Flash drives are notoriously easy to break (or lose) and are mainly used for transporting data from one place to another efficiently. We have heard many tales of USB drives left in a laptop, accidentally getting knocked against a wall or table, and the drive broken and your data gone.
While the price has dropped in recent years, flash and solid state drives are also far more expensive when compared to hard drives of the same size.
CD-ROM and DVD-ROM
Pros: Cheap, easy to find and use, simple to store
Cons: Dying medium, limited storage capacity, easy to damage, and limited life
Most people are very familiar with CD/DVDs by now, and programs for writing to CD/DVDs are already built into most operating systems. They are easy to use and find, and are a simple way to back up your computer. However, storage capacity is obviously limited, and backing up this way is better suited to those with a small amount of data. CDs have a 700 MB capacity, and DVDs have either 4.7 GB or 8.5 GBs to use.
CDs and DVDs are also unfortunately a dying medium. You may have noticed if you have shopped for a new laptop or notebook lately that some models didn’t even have an optical/CD drive. Many big companies like Apple and Microsoft are slowly moving away from software discs, as it is cheaper and easier to distribute and download programs over the internet. So needing an optical drive to load your files on a new computer could limit your choices down the road.
CDs and DVDs also simply don’t last very long. If you are using optical media to store your files, be sure to keep the following tips in mind:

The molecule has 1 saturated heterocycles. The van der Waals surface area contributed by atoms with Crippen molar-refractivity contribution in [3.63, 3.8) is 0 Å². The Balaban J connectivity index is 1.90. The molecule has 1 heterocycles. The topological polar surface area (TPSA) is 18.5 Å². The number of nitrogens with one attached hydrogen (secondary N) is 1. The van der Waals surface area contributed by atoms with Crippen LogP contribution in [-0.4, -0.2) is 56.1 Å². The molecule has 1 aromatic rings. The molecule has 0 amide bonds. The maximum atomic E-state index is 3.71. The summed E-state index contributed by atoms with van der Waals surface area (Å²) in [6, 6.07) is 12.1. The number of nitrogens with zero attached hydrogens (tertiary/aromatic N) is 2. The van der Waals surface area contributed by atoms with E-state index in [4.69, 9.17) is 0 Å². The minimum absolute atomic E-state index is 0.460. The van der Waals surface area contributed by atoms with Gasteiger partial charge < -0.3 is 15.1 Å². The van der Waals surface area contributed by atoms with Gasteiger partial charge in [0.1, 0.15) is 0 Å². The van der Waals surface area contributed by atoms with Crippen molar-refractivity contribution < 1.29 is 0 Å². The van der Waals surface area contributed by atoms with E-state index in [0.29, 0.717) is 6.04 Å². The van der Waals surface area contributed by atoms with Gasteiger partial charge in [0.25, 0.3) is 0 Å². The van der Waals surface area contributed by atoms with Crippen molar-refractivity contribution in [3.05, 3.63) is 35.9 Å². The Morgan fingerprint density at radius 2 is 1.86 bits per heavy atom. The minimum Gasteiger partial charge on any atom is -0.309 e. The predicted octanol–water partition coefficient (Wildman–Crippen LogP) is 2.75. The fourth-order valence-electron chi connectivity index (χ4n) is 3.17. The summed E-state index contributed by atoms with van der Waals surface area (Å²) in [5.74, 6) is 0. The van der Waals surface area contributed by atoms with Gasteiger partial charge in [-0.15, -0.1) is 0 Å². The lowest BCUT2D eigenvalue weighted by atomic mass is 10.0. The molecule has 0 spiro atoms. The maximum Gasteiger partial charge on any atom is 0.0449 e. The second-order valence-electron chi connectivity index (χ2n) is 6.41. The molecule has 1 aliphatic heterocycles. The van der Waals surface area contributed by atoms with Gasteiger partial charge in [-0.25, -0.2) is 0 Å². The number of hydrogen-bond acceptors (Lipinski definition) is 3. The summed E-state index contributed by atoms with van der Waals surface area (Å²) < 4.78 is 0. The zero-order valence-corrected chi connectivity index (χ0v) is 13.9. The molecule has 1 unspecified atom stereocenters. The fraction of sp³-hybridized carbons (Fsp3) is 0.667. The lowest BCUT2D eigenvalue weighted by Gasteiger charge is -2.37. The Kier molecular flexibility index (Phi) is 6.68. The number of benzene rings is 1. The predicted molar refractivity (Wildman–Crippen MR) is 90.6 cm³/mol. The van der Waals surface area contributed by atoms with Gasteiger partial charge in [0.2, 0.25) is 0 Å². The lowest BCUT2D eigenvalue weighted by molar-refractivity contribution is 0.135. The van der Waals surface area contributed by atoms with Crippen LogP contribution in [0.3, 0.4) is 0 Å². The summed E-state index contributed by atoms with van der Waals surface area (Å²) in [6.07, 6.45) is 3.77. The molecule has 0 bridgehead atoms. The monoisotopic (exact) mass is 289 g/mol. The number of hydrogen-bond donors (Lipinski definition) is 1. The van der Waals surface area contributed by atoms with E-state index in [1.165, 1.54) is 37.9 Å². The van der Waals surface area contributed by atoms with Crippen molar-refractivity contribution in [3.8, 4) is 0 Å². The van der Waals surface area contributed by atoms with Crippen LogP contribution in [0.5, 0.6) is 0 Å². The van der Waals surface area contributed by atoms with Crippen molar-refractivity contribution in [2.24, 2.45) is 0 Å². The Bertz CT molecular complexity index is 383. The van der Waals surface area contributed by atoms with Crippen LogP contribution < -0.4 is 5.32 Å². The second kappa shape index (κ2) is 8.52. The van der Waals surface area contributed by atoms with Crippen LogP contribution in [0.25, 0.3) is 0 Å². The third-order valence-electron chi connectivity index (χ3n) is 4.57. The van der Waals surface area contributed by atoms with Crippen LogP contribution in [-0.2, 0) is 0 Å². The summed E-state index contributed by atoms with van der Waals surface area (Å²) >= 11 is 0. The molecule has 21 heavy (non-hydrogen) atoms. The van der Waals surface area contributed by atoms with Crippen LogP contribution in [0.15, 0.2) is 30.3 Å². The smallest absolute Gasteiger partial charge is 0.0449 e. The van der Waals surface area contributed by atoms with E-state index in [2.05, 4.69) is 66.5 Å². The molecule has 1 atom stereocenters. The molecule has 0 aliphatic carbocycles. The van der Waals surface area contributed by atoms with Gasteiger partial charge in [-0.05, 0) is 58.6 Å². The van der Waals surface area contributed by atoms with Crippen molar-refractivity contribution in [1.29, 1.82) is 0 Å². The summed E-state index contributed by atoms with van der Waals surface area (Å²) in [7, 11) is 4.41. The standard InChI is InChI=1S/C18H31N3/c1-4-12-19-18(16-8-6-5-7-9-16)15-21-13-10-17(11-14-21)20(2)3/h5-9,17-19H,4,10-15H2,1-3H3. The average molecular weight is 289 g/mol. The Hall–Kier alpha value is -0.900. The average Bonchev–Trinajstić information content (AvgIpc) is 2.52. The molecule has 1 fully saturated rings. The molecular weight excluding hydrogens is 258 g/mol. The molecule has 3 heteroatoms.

- Use high quality, “archival quality” discs
- Use a jewel box instead of a paper/plastic sleeve to store them
- Keep your discs clean, hold them by the edges and wipe fingerprints off with a clean, soft cloth
- Store them in a dark, dry, cool place
- Mark your discs with a non-solvent based felt-tip marker
- Write discs at slow speeds to better ensure write integrity and minimize rewrites
Pros: Always available and working, data can’t be accidentally destroyed or damaged, can access data anywhere from any device
Cons: Backup can take forever, requires an internet connection, recurring costs
Cloud storage is the latest and greatest trend for storage and data access. Obviously, the pros are great: your data is always there and accessible from any internet-connected device, and it’s darn near impossible to lose, destroy, or damage cloud-stored files. As long as you are connected to the internet your cloud backup is always on and present, making it great for doing incremental backups.
Many of these programs are automatic, so once you set them up the software will scan your computer for changes and back them up without you having to do anything.